Log In

Reset Password

Tough competition means reinsurers scrap terrorism exclusions

Intensifying competition between global reinsurers in what is a benign period during which insurance linked securities have surged in popularity among investors, is forcing them to provide cover for terrorism on terms “they have sought to avoid” since the September 11 attacks.

And brokers have warned that reinsurers are agreeing to withdraw the terrorism exclusion clauses that they insisted on after the industry lost about $40 billion from the 2001 al-Qaeda hijackings, The Financial Times has reported.

The British newspaper adds that other important terms and conditions are also set to be relaxed this week as reinsurers renew billions of dollars worth of annual policies with insurance companies.

Prices have dropped for important types of cover to the lowest levels since the early 2000s “as yield-hungry investors flock to instruments such as catastrophe bonds, which incur losses when disasters strike and are an alternative to traditional reinsurance”.

Insurance broker Willis has reported that insurers are set to secure further reinsurance price falls of as much as 20 percent this week.

James Vickers, chairman of Willis Re International, is quoted saying: “It has been a pricing game — but now reinsurers are also looking at the terms and conditions.”

As well as starting to remove terrorism exclusions, reinsurers were also extending the length of time following natural disasters that they will cover, Mr Vickers said. “They were increasingly prepared to pay out for damage done more than 120 hours after hurricanes strike — up from 96 hours,” reported the newspaper.

The newspaper explained: “On top of low interest rates encouraging pension funds to buy catastrophe bonds, reinsurers are also being prevented from increasing prices by a relative absence of costly natural disasters in recent months. Academics have forecast a benign hurricane season this year.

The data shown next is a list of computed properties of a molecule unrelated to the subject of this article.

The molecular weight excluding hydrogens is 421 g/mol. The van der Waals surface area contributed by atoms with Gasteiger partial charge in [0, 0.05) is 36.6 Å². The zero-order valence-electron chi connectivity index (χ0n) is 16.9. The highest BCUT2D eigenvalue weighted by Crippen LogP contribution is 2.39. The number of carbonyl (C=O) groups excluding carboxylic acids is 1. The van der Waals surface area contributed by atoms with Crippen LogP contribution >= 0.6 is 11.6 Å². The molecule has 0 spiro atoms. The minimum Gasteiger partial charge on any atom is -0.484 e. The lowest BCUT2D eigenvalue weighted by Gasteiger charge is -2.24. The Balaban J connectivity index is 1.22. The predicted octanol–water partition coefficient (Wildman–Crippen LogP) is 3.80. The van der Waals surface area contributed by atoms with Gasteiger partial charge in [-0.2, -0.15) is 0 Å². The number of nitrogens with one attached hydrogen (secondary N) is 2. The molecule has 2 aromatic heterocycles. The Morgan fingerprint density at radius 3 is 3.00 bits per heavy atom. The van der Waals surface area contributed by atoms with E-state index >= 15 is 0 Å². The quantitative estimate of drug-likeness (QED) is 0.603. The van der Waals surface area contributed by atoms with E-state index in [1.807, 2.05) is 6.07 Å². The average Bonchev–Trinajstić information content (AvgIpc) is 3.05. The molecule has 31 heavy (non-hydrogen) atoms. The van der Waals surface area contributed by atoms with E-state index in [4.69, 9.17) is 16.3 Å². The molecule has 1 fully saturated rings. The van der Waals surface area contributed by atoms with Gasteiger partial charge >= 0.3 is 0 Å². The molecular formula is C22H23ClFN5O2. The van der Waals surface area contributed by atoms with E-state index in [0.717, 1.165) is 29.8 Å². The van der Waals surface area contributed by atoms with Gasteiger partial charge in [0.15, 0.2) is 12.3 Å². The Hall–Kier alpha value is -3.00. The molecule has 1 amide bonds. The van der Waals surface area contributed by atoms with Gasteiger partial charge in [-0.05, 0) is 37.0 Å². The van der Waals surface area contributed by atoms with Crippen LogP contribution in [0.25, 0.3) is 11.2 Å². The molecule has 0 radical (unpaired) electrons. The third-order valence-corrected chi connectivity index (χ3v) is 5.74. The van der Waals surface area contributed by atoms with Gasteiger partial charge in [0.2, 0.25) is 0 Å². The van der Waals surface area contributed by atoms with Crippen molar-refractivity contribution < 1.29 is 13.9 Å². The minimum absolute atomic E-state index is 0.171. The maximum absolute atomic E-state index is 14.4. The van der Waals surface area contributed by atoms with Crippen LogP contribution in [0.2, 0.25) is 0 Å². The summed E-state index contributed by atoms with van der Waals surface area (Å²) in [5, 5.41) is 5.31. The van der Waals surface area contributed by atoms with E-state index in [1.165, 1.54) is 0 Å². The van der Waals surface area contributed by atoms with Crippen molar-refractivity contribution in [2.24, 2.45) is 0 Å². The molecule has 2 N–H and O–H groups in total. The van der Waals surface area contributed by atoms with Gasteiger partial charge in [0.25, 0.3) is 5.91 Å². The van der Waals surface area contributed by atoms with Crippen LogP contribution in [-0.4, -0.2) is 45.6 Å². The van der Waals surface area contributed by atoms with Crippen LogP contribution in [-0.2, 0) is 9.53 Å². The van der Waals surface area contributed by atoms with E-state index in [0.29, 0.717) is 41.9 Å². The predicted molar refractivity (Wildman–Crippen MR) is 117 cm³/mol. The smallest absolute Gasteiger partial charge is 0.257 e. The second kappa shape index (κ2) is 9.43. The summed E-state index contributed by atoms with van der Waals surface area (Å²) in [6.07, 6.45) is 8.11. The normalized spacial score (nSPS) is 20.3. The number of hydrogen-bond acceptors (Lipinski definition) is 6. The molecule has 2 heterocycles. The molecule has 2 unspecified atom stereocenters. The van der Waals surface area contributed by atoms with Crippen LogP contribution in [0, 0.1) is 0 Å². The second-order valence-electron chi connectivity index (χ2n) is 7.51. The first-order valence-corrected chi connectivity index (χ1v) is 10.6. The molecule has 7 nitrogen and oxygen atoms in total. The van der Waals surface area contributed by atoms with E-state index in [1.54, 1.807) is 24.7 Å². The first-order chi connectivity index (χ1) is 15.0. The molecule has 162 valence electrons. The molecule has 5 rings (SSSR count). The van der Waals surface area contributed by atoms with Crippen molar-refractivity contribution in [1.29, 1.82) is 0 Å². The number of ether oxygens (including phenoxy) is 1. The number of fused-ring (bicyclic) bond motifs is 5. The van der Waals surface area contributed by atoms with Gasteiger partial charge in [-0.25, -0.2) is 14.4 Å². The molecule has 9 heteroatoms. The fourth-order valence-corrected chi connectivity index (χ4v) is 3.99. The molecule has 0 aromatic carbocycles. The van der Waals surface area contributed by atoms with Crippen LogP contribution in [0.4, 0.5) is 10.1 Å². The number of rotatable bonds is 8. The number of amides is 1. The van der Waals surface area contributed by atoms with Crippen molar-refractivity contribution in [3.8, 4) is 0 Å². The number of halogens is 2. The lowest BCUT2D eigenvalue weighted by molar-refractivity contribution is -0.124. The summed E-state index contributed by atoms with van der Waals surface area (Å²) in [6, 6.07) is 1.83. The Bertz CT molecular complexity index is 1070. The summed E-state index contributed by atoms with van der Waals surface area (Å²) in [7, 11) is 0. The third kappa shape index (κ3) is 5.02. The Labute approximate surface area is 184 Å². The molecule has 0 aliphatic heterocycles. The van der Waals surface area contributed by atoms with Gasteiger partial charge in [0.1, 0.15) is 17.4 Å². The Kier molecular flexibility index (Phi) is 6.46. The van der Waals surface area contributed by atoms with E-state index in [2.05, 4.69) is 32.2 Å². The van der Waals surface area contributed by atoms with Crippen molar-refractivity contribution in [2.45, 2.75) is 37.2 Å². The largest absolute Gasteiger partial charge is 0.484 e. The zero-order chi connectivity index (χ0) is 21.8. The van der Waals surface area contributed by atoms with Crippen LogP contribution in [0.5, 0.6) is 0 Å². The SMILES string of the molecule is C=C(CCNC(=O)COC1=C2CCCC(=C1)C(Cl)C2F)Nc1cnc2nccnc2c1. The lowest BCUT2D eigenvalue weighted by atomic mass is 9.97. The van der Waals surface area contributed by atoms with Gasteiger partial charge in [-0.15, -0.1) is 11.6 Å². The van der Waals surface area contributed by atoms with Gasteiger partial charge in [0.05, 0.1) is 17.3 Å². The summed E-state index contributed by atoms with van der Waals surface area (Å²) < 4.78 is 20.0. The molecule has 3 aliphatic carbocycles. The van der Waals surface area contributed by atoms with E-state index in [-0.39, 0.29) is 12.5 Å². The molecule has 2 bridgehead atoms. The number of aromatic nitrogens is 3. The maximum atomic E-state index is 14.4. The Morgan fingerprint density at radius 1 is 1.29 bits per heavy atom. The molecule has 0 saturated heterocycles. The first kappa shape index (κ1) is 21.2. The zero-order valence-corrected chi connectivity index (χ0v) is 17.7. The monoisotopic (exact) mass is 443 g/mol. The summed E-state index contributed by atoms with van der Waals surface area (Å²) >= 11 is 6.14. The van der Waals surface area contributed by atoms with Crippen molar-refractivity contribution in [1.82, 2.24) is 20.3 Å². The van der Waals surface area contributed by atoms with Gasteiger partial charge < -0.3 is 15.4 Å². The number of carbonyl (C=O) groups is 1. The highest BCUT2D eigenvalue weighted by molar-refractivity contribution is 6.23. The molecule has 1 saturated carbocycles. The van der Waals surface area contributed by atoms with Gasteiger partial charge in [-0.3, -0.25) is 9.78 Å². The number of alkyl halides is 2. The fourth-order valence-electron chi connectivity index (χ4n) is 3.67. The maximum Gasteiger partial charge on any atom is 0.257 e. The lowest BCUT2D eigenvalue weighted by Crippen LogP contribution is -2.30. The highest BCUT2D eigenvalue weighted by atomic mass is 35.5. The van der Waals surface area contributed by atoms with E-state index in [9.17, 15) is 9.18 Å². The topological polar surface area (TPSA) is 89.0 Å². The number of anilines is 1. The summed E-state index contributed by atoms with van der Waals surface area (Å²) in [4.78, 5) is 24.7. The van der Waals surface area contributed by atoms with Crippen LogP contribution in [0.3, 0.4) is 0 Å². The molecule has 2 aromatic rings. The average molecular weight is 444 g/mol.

“Credit rating agencies are becoming more bearish about the reinsurance sector because of mounting competition.”

Also, the paper found that brokers have cautioned that primary insurers remain reluctant to lower premiums and relax terms, because their market is less competitive.

“Companies struggle to secure terrorism coverage in volatile areas such as the Middle East and Ukraine. Cover for attacks involving weapons of mass destruction is generally unavailable in primary and reinsurance markets.”

Adding to the picture is that the removal of terrorism clauses from reinsurance policies comes as US lawmakers are battling over whether to extend the Terrorism Risk Insurance Act, which provides a government subsidy to the industry,

“Proponents argue that, without the backstop, availability will drop but critics counter that the scheme, created in the aftermath of September 11, amounts to corporate welfare.”

You must be Registered or to post comment or to vote.

Published July 02, 2014 at 9:00 am (Updated July 01, 2014 at 10:01 pm)

Tough competition means reinsurers scrap terrorism exclusions

What you
Need to
1. For a smooth experience with our commenting system we recommend that you use Internet Explorer 10 or higher, Firefox or Chrome Browsers. Additionally please clear both your browser's cache and cookies - How do I clear my cache and cookies?
2. Please respect the use of this community forum and its users.
3. Any poster that insults, threatens or verbally abuses another member, uses defamatory language, or deliberately disrupts discussions will be banned.
4. Users who violate the Terms of Service or any commenting rules will be banned.
5. Please stay on topic. "Trolling" to incite emotional responses and disrupt conversations will be deleted.
6. To understand further what is and isn't allowed and the actions we may take, please read our Terms of Service
7. To report breaches of the Terms of Service use the flag icon